HDPA tells Bill to go

Heather du Plessis-Allan-Soper tells Bill English that his time is up:

Bill English is a safe pair of hands. A Conservative with a Conscience. A good Kiwi Bloke. Reasonable, rational, progressive.

Anyway, that’s the recurring view among supporters of the leader of the National Party.

It’s a lot to lose. Which is why Bill English should quit. Sooner rather than later.

He is actually none of that. Certainly not conservative, more a sopping wet liberal, and he’s certainly not at all reasonable, especially when holding a grudge. HDPA calls him progressive and a conservative? Yeah, nah.

But she is right that he should quit sooner rather than later.

English this week denied reports that he’s planning on quitting before the next election. But I’d wager he won’t be there in 2020. He’s smarter than that.

Every day that he hangs on in the job of National leader is a day that chips away at the solid reputation he’s managed to carve out over nine years as a careful Finance Minister and a safe-as-houses Prime Minister.

English did a remarkable thing coming back from that horrible 2002 election defeat. No one should underestimate the courage it would’ve taken to run in last year’s election. No one should underestimate the work it took to win an impressive 44 per cent of voters.

Yet he still lost, for a second time. Once can be forgiven. If he’d won he’d be a hero, but he didn’t, so go he must.

It’s equally remarkable that those voters are sticking by him. They’re refusing to budge despite all the charm, sweet talking and impressiveness of the new Labour Government. That 44 per cent has gone nowhere. In this week’s Newshub-Reid research poll, that 44 per cent declared they were standing by their man.

They aren’t sticking by him. They are sticking by National. They are sticking with National despite Bill. They are sticking because TINA (There Is No Alternative).

But it won’t last. Nothing lasts forever. At some point, National supporters may get over their anger at the sense their election victory was stolen from them. They may come to accept a new Government. They may even like Jacinda Ardern and go goey over her greatest political weapon: baby Gayford. The chances of English holding 44 per cent of voters through to the next election are slim.

For English, it’s better to leave when those voters still love him. It’s better to go out while it still looks like it’s his choice. Because, when the polls dip, the hungry and ambitious younger MPs — who this week declared their undying support for English — will be the first to knife him. They’re ambitious. They see their chances slipping away with time. They probably tell themselves at night that they can take English’s 44 per cent and claim the victory in 2020.

Plus, Bill can’t deliver on the promises like he once could, and certainly can’t deliver on the threats. The last time he threatened and blustered he was opposition leader and he never did get rid of Maurice Williamson.

Plus, every day that English hangs around is a day where the veneer of being a Conservative with a Conscience slowly rubs off. It started during the election campaign. There was the bootcamps for young offenders policy. Then this week the whole caucus voted against Green MP Chloe Swarbrick’s liberal marijuana bill. The whole caucus. Even those like Chris Bishop who publicly said that they would support it. Were those MPs guided towards changing a conscience vote? Did that happen under the apparently progressive Bill English’s watch? And then the final clanger this past week. A bill, promoted by new MP Andrew Falloon, that aims to lock away recidivist offenders for longer. This, when research tells us prisons fix nothing. This under the watch of the man who once described prisons as “a moral and fiscal failure”.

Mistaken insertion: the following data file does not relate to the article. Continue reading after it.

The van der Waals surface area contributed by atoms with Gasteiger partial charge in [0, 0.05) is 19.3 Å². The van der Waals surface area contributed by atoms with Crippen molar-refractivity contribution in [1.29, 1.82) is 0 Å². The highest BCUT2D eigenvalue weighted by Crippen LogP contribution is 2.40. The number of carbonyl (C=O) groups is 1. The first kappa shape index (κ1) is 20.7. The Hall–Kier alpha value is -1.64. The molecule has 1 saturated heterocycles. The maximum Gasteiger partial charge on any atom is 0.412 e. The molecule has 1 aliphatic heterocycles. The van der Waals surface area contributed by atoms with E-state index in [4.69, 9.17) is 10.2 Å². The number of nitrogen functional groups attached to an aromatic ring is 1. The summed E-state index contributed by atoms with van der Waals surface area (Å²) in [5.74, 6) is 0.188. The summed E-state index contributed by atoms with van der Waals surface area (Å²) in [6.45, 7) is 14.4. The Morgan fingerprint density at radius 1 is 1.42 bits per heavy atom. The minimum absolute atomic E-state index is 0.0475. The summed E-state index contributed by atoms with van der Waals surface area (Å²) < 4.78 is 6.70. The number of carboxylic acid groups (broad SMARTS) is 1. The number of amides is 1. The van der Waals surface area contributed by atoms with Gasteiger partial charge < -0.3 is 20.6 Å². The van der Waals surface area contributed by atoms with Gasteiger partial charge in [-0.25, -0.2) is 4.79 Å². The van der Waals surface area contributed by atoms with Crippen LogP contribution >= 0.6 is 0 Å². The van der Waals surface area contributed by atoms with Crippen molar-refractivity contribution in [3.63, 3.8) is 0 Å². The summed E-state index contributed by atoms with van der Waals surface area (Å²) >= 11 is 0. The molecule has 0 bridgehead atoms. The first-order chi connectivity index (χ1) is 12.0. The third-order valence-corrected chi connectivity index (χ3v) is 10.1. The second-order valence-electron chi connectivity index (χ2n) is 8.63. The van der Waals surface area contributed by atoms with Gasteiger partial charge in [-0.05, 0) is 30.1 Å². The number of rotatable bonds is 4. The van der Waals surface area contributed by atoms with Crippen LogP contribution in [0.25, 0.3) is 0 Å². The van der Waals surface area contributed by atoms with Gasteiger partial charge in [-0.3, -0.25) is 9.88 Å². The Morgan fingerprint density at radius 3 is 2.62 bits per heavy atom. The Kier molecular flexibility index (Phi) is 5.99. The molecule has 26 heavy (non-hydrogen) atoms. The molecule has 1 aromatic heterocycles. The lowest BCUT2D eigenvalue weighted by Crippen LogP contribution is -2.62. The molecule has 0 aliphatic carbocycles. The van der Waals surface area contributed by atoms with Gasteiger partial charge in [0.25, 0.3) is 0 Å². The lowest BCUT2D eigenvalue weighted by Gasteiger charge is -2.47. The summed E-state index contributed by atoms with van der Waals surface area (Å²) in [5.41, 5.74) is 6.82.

Those aren’t clangers deary… those are playing to the base, especially Falloon’s bill, which is just plain sensible.

There are rumours that the business world wants English. Rumours of job offers on boards. That would surely be a happier place than the frustration and insecurity of Opposition.

Make no mistake though, National is likely in for a tough time when English does pull the pin. The party’s support will probably drop. Few other National MPs convey the same steadiness and old-slipper comfort that English does. Ambition and greed could take over. It could be an ugly sight as MPs clamour to fill his spot and tear down any replacement who doesn’t deliver.

But, if the party does fall to bits when he quits, that won’t be a bad thing for English personally. It’ll just prove he was all the things his supporters think he is. At least, what they think at the moment.

I don’t think the party will fall apart, especially if they get an actual conservative for a leader, and one who isn’t afraid to wallop little Cindy around the ears. The Conservative party is dead, and NZ First is wavering. Those votes have to go somewhere and it won’t be to Labour or the Greens.

Going into the next election with someone who entered parliament when Jim Bolger became Prime Minister isn’t really a forward-looking plan. Thirty years supping at the trough is too long.


-NZ Herald


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As much at home writing editorials as being the subject of them, Cam has won awards, including the Canon Media Award for his work on the Len Brown/Bevan Chuang story. When he’s not creating the news, he tends to be in it, with protagonists using the courts, media and social media to deliver financial as well as death threats.

They say that news is something that someone, somewhere, wants kept quiet. Cam Slater doesn’t do quiet and, as a result, he is a polarising, controversial but highly effective journalist who takes no prisoners.

He is fearless in his pursuit of a story.

Love him or loathe him, you can’t ignore him.

To read Cam’s previous articles click on his name in blue.